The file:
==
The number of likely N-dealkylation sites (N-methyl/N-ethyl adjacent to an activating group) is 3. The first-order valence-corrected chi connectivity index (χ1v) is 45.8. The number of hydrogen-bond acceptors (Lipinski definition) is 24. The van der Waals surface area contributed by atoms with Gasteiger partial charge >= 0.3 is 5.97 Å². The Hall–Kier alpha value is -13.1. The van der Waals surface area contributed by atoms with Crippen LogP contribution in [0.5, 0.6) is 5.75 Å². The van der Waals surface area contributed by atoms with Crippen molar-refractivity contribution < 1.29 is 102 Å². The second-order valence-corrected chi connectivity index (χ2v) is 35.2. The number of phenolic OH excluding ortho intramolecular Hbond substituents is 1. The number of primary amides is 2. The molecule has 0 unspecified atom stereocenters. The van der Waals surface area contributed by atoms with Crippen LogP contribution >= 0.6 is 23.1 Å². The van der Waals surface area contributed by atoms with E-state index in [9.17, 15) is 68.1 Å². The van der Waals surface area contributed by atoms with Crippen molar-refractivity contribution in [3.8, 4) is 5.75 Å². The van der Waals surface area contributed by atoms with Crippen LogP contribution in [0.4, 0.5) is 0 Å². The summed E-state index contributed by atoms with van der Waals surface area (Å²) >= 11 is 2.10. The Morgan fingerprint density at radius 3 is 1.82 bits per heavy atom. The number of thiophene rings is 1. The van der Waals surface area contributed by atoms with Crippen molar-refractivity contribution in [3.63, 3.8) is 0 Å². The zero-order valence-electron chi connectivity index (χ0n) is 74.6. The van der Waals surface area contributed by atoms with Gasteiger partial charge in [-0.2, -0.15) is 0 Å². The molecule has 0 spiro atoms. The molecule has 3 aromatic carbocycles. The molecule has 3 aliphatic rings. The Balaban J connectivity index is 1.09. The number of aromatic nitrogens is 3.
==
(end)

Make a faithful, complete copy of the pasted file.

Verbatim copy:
The number of likely N-dealkylation sites (N-methyl/N-ethyl adjacent to an activating group) is 3. The first-order valence-corrected chi connectivity index (χ1v) is 45.8. The number of hydrogen-bond acceptors (Lipinski definition) is 24. The van der Waals surface area contributed by atoms with Gasteiger partial charge >= 0.3 is 5.97 Å². The Hall–Kier alpha value is -13.1. The van der Waals surface area contributed by atoms with Crippen LogP contribution in [0.5, 0.6) is 5.75 Å². The van der Waals surface area contributed by atoms with Crippen molar-refractivity contribution < 1.29 is 102 Å². The second-order valence-corrected chi connectivity index (χ2v) is 35.2. The number of phenolic OH excluding ortho intramolecular Hbond substituents is 1. The number of primary amides is 2. The molecule has 0 unspecified atom stereocenters. The van der Waals surface area contributed by atoms with Crippen LogP contribution >= 0.6 is 23.1 Å². The van der Waals surface area contributed by atoms with E-state index in [9.17, 15) is 68.1 Å². The van der Waals surface area contributed by atoms with Crippen molar-refractivity contribution in [3.8, 4) is 5.75 Å². The van der Waals surface area contributed by atoms with Crippen LogP contribution in [0.4, 0.5) is 0 Å². The summed E-state index contributed by atoms with van der Waals surface area (Å²) >= 11 is 2.10. The Morgan fingerprint density at radius 3 is 1.82 bits per heavy atom. The number of thiophene rings is 1. The van der Waals surface area contributed by atoms with Crippen molar-refractivity contribution in [3.63, 3.8) is 0 Å². The zero-order valence-electron chi connectivity index (χ0n) is 74.6. The van der Waals surface area contributed by atoms with Gasteiger partial charge in [-0.2, -0.15) is 0 Å². The molecule has 0 spiro atoms. The molecule has 3 aromatic carbocycles. The molecule has 3 aliphatic rings. The Balaban J connectivity index is 1.09. The number of aromatic nitrogens is 3.